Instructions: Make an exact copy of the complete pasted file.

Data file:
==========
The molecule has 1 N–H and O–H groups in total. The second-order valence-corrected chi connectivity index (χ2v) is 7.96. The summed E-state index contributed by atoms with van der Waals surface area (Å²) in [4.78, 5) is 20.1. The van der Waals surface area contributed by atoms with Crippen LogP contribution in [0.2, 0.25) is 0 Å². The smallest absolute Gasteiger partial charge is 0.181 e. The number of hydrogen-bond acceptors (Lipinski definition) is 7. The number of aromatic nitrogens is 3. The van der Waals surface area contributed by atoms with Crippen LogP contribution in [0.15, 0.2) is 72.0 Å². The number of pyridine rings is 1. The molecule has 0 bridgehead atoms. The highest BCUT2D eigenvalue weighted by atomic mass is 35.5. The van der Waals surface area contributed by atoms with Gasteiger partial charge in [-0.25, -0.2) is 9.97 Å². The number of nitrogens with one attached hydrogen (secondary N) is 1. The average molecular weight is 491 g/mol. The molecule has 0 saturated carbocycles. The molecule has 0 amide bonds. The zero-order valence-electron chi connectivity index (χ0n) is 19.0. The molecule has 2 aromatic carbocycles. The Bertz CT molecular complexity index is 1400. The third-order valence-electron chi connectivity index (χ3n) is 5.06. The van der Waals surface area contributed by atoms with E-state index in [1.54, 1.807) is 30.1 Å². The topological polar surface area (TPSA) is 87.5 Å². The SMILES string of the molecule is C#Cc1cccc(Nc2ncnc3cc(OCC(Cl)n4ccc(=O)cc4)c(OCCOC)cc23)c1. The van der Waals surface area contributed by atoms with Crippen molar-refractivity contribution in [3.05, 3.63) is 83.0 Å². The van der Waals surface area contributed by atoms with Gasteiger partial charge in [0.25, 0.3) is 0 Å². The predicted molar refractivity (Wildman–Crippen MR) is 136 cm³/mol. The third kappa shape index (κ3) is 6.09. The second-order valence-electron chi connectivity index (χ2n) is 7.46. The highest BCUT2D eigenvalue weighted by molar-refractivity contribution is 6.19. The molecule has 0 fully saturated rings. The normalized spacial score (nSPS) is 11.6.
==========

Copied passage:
The molecule has 1 N–H and O–H groups in total. The second-order valence-corrected chi connectivity index (χ2v) is 7.96. The summed E-state index contributed by atoms with van der Waals surface area (Å²) in [4.78, 5) is 20.1. The van der Waals surface area contributed by atoms with Crippen LogP contribution in [0.2, 0.25) is 0 Å². The smallest absolute Gasteiger partial charge is 0.181 e. The number of hydrogen-bond acceptors (Lipinski definition) is 7. The number of aromatic nitrogens is 3. The van der Waals surface area contributed by atoms with Crippen LogP contribution in [0.15, 0.2) is 72.0 Å². The number of pyridine rings is 1. The molecule has 0 bridgehead atoms. The highest BCUT2D eigenvalue weighted by atomic mass is 35.5. The van der Waals surface area contributed by atoms with Gasteiger partial charge in [-0.25, -0.2) is 9.97 Å². The number of nitrogens with one attached hydrogen (secondary N) is 1. The average molecular weight is 491 g/mol. The molecule has 0 saturated carbocycles. The molecule has 0 amide bonds. The zero-order valence-electron chi connectivity index (χ0n) is 19.0. The molecule has 2 aromatic carbocycles. The Bertz CT molecular complexity index is 1400. The third-order valence-electron chi connectivity index (χ3n) is 5.06. The van der Waals surface area contributed by atoms with E-state index in [1.54, 1.807) is 30.1 Å². The topological polar surface area (TPSA) is 87.5 Å². The SMILES string of the molecule is C#Cc1cccc(Nc2ncnc3cc(OCC(Cl)n4ccc(=O)cc4)c(OCCOC)cc23)c1. The van der Waals surface area contributed by atoms with Crippen molar-refractivity contribution in [3.05, 3.63) is 83.0 Å². The van der Waals surface area contributed by atoms with Gasteiger partial charge in [0.25, 0.3) is 0 Å². The predicted molar refractivity (Wildman–Crippen MR) is 136 cm³/mol. The third kappa shape index (κ3) is 6.09. The second-order valence-electron chi connectivity index (χ2n) is 7.46. The highest BCUT2D eigenvalue weighted by molar-refractivity contribution is 6.19. The molecule has 0 fully saturated rings. The normalized spacial score (nSPS) is 11.6.